I call it the “ride home”.
The “ride home” is that invaluable and indispensable one-on-one time a parent shares with their child on their journey back home after a particular event. The “ride home” can last a few minutes or it can range several hours. Regardless, it is precious time with a child and their fragile, developing psyche.
As a baseball coach and instructor, my example of the “ride home” revolves around tournament baseball. With tournament baseball, the opportunities for a lengthy “ride home” are numerous; many games are played more than an hour away from home.
The “ride home” provides parents with a wonderful opportunity to build their child’s self-confidence, instill humility if necessary, provide encouragement to work hard and persevere and, most importantly, to give them coping skills to deal with life’s disappointments. And, if you’ve lived any perceptible years, you know that life is full of disappointments.
As a baseball coach, I’ve sent many young athletes home after a game or tournament with a harsh critique followed by words of encouragement (admittedly, at times, I’ve been too light on the encouragement part). Once I’ve said my peace, its time for that young, aspiring athlete to gather his/her gear and head to the car.
The importance of the “ride home” is magnified after a tough loss or after a rough day in the field, on the mound or at the plate. Or, how about that drive home when the child (and parent) feels they received less than desired (or deserved) playing time? Come on! You know what I’m talking about; “my son is better than so-and-so’s son!”
After a game, I give the young players plenty to think about. This is my job. On the other hand, the parents’ job is to help that child deal with the events of that day. These life skills are so much more valuable than learning to turn a double play or stealing a base. So, the “ride home” provides a parent(s) with an opportunity to let that child express their joy or vent their frustration. The “ride home” provides an opportunity to help the child talk it out and, at the same time, parents can ask questions to help them sort through things — good or bad.
One parent told me about his and his son’s typical “ride home”. The dad never brings up the game on the way home. Rather, he’ll let his son ruminate on the day’s happenings and, at some point on the drive, his son will start to discuss things. Once his son starts into his analysis, the dad recognizes that he has permission to ask questions and interject. If the boy doesn’t start the discussion on baseball, the conversation stays light and they talk about random topics.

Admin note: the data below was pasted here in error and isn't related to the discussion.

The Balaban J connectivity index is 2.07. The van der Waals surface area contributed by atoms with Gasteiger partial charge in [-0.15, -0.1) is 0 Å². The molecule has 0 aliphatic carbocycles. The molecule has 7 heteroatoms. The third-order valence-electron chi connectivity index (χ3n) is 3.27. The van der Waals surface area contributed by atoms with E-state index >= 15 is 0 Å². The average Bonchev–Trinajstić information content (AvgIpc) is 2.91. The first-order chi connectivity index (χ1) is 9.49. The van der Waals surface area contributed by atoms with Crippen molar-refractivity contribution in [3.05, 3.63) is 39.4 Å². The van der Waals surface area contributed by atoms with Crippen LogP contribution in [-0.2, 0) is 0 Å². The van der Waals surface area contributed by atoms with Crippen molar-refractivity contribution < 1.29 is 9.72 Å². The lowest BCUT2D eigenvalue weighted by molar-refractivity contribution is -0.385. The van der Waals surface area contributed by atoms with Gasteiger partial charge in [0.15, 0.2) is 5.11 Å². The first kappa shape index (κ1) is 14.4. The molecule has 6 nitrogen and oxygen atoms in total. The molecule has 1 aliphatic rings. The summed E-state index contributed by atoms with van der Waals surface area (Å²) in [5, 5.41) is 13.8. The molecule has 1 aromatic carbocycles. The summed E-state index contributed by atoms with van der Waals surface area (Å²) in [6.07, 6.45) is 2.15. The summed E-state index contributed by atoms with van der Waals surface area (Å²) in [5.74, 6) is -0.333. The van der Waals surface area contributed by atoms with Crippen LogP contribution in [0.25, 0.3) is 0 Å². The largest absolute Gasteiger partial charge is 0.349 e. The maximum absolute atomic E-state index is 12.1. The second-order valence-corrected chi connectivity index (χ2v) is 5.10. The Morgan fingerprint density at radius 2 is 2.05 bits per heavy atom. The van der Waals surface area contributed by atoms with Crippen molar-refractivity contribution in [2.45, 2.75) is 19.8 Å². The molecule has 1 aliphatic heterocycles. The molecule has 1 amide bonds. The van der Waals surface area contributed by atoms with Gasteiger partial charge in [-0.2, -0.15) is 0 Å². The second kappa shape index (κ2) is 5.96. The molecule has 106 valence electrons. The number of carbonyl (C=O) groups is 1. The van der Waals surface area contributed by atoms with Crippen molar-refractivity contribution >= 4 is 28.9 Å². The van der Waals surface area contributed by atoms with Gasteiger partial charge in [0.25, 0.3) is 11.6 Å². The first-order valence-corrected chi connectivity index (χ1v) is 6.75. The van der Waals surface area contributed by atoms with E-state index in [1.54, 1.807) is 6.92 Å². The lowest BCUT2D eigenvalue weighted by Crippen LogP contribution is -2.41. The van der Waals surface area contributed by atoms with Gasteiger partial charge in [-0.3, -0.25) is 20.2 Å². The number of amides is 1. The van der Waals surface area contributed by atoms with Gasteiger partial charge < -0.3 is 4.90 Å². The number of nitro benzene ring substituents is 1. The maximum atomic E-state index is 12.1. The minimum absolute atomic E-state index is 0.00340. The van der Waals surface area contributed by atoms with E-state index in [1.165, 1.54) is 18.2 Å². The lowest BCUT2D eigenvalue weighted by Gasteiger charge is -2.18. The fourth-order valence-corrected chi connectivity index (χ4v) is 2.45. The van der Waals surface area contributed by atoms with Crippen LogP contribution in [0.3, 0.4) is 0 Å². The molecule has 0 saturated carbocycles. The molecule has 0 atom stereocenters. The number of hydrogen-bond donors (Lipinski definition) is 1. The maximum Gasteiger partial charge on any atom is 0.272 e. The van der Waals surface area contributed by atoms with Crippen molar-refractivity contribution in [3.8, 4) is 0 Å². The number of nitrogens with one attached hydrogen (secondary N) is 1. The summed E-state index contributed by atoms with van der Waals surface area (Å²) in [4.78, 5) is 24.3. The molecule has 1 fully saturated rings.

On the other hand, a parent can lose perspective. The “ride home” can be toxic. Maybe you’ve seen When the Game Stands Tall, a movie about a high school team’s football program and 151-game win streak that was broken. There’s one scene in particular where the father and son sit in a parked car, and the father demands that the son break football records. A loud argument ensues and the scene ends in the father grabbing and slamming his son into the passenger side window several times. I can only imagine the consequences of such a relationship between parent and child.
As a parent, I realize while writing this that it is so much easier said than done. I’ve caught myself criticizing my son’s teammate because said teammate was not in the right position during a play and it may have cost the team a run or two. I know better. I know it is hypocritical to teach one way and then behave in the opposite way. Personally, I have to continually remind myself to maintain a healthy conversation.
Baseball, like any game, is simply that - a game. The odds of your son or daughter reaching the pinnacle of their sport is close to nil. Even so, playing a sport, being part of a team, can teach so many valuable life lessons and the “ride home” is critical in reinforcing these important lessons.
Take advantage of the time with your child. Take advantage of the “ride home” and make it a positive. It does matter.